SQF Becomes First Internationally Accredited Third-Party Assessment Program to Require Unannounced Audits

The Safe Quality Food Institute (SQFI), a division of the Food Marketing Institute, announced today the incorporation of an unannounced audit protocol to be included in the next revision of the SQF Code (SQF). With the support of its Technical Advisory Council, representing SQF stakeholders, SQF will become the first internationally accredited third-party assessment program to require unannounced audits. Robert Garfield, senior vice president, SQFI, issued the following statement:

“SQFI’s unannounced audit protocol will be introduced in February 2014 and implemented in July 2014, and will require that one out of every three SQF audits will be unannounced.

“We made the decision to enhance the rigor of the SQFI program after consulting with numerous stakeholders. We understand that the food industry must respond to and meet the nation’s food safety challenges more rapidly and effectively, which requires a more nimble approach to our program.

“Although many stakeholders, such as governments and consumer organizations, recognize the efficacy of the SQFI food safety management program, unannounced audits will elevate the SQF Program to the next level by providing a standard that will prepare SQF-Certified suppliers to be audit-ready at any time. We believe that each facility must be prepared every day for an assessment.”

24 Responses to “SQF Becomes First Internationally Accredited Third-Party Assessment Program to Require Unannounced Audits”

  1. Bryan Reynolds says:

    1. How will the facilities be chosen for unannounced audits?
    2. What if the facility is not in operation on the day that the auditor shows up (i.e. only office personnel)? Will the audit be conducted on only the records and the structure or be rescheduled?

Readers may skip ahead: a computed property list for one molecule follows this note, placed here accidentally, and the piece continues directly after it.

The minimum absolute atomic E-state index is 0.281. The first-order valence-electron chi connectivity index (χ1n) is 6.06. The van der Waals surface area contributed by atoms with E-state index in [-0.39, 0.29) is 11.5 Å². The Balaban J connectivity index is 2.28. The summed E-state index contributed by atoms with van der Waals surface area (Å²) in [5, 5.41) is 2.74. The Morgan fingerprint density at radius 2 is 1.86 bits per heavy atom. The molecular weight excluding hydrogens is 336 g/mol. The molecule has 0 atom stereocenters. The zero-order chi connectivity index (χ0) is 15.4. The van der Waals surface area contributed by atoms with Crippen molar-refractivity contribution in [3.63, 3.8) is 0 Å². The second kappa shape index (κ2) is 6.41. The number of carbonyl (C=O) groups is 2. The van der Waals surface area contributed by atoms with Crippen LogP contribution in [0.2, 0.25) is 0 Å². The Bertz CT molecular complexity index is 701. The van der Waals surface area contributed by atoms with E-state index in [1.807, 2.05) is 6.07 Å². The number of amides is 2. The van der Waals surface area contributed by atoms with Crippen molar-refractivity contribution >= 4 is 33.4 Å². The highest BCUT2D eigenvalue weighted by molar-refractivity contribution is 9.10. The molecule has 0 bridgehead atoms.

3. Does the facility have the option to decline the unannounced audit?
    4. If so, what are the ramifications for the facility?

  2. Bryan Reynolds says:

    5. If the auditor shows up and the facility is not in operation (see #2) and audit is not performed, does the facility have to pay any type of fees?

  3. Sam says:

    So every facility, at every SQF certified company must, from now on, have an SQF practitioner on site 24/7 in case an auditor decides to show up and disrupt operations for 3 days? Give me a break. No vacation for SQF practitioners? I will be looking to other, more reasonable GFSI auditing options in 2015. We have FDA, state dept of ag (two different states), USDA, organic, kosher, AND 12 to 20 customer audits EVERY year. And I can only presume that you will send “unannounced” auditors during our busiest production times, when we need all our resources to, uhh you know, MAKE FOOD!!!! Our business is not “suffering through numerous redundant audits”. We “make food”. That’s what our customers pay for, and SQF randomly sending inspectors will not add any value to our customers. Seriously.

  4. Benson says:

    Hi,

    Does it mean for our 2014, 2015 and 2016 audits, we can pick one of these audits to be unannounced? Say, we pick 2016, 2019, 2022 audits will have to be unannounced?

    Thanks,

    Benson

  5. This announcement is an unexpected twist. I attended the SQF conference in November and nothing was mentioned about unannounced audits becoming a criteria for SQF certification.

    My company fully understands the need for the SQF food safety system within a facility to be ready at all times, but the SQF audits themselves are a major undertaking for each of our facilities each year. We require that all management staff including plant superintendent, asst. superintendent, QA manager, sanitation manager and several supporting staff be available. Without prior notice, having these people avaliable is difficult.

    I am the corporate SQF manager and am required to be at all audits. We have 11 facilities certified. If one is scheduled and another is unannounced, having support at both facilities is not possible.

    Again, my company understands the reasoning behind this decision, but want SQFI to realize the hardships an unannounced SQF audit will cause our facilites.

    Thank you for your time. If possible, I would like a reply to our concerns.

    Leanna Kilpatrick
    Gilster-Mary Lee Corporation

    • Joy Madsen says:

      I agree with Leanna from Gilster-Mary Lee Corporation also. Our company understands and welcomes unannounced audits but at the same time being the Corporate Senior HACCP Coordinator and SQF Manager I also am required to be at all audit. We have 5 facilities certified and I also have many questions.